Such freedom, however, did not diminish divine superintendence or necessitate the introduction of error into the original text. In fact, statements from Calvin strongly imply that attribution of error to human authors would impugn the divine author. For example, in an attempt to deal with an alleged discrepancy in the creation narrative (Gen 1:16), Calvin provides a reason for why Moses would speak of the moon (the lesser light) as second only to the sun (the greater light) when it is clear to astronomers that Saturn is larger than the moon.
If the astronomer inquires respecting the actual dimensions of the stars, he will find the moon to be less than Saturn; but this is something abstruse, for to the sight it appears differently. Moses, therefore, rather adapts his discourse to common usage . . . . There is therefore no reason why [critics] should deride the unskillfulness of Moses in making the moon the second luminary; he does not call us up into heaven, he only proposes things which lie open before our eyes (Calvin, Genesis).
Thus, Moses was not in error by calling the moon the lesser light; he was only accommodating himself to his human readers. As his statements concerned earth-dwellers and their reliance upon the sun and moon for distinguishing signs and seasons, Moses spoke appropriately and accurately. There was an underlying motivation, however, that grew from Calvin’s commitment to the doctrine of inspiration to deal rightly with these apparent discrepancies: to imply that Moses made a mistake when he wrote the Genesis account was to suggest that the Holy Spirit made a mistake. Indeed, it was ultimately the Spirit who accommodated himself to human beings. Regarding the language used in Genesis 1:16, Calvin comments, “[S]ince the Spirit of God here opens a common school for all, it is not surprising that he should chiefly choose those subjects which would be intelligible to all” (Calvin, Genesis). If Moses made an error, the Holy Spirit made an error. Such an idea was unthinkable for Calvin.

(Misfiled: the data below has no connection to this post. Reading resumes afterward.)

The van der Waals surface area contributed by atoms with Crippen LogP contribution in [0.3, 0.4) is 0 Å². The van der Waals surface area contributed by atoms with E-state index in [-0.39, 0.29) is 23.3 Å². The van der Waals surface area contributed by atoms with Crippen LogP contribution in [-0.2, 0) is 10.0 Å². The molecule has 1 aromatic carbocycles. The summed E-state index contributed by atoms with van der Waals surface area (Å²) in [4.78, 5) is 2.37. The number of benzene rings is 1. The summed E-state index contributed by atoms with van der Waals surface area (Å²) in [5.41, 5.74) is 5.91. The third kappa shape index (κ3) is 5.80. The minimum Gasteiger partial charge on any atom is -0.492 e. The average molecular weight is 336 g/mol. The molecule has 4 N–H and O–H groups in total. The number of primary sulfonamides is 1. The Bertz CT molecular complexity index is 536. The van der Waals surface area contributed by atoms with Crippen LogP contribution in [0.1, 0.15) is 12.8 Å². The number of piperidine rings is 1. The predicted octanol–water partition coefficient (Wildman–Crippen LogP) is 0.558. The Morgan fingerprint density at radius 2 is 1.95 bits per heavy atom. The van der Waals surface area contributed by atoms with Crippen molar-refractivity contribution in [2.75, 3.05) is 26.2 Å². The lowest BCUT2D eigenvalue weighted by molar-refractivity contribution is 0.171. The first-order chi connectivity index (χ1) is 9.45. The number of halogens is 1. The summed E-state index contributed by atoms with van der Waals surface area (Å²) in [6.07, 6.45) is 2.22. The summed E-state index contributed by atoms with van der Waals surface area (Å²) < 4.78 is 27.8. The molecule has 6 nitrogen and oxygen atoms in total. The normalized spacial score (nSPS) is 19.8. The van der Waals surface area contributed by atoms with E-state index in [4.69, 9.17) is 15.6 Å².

Thus, we see Calvin’s commitment to inerrancy not only in explicit statements, but also in his exegetical practice; namely, in his relentless efforts at harmonizing apparent discrepancies in the text. Attempts to reconcile passages and provide answers to problem passages are found throughout his various writings and were sustained by a commitment to the divine authorship of the Bible. John Woodbridge comments, “Calvin’s own efforts at harmonizing the Scriptures were based on the premise that the ‘truth of God’ undergirded what the biblical authors penned under the influence of the Holy Spirit” (Woodbridge, 58). In certain instances, when Calvin found himself confronted by what he perceived as an error in the text, he, like is predecessor, Augustine, would find resolution to the alleged discrepancies in granting that errors may have crept into subsequent copies of Scripture (Woodbridge, 61). The original text, however, could not contain any error.
It should also be noted that during the Reformation, not only did Reformers like Luther and Calvin express through their various writings that they believed the Bible to be without error, but ensuing Protestant debates with the Roman Catholic Church demonstrated that, despite their differences with regard to soteriology and ecclesiology, both groups held to biblical inerrancy (Woodbridge, 69-72). Such views of Scripture would continue into the post-Reformation and modern period. We will examine this time period in the next article.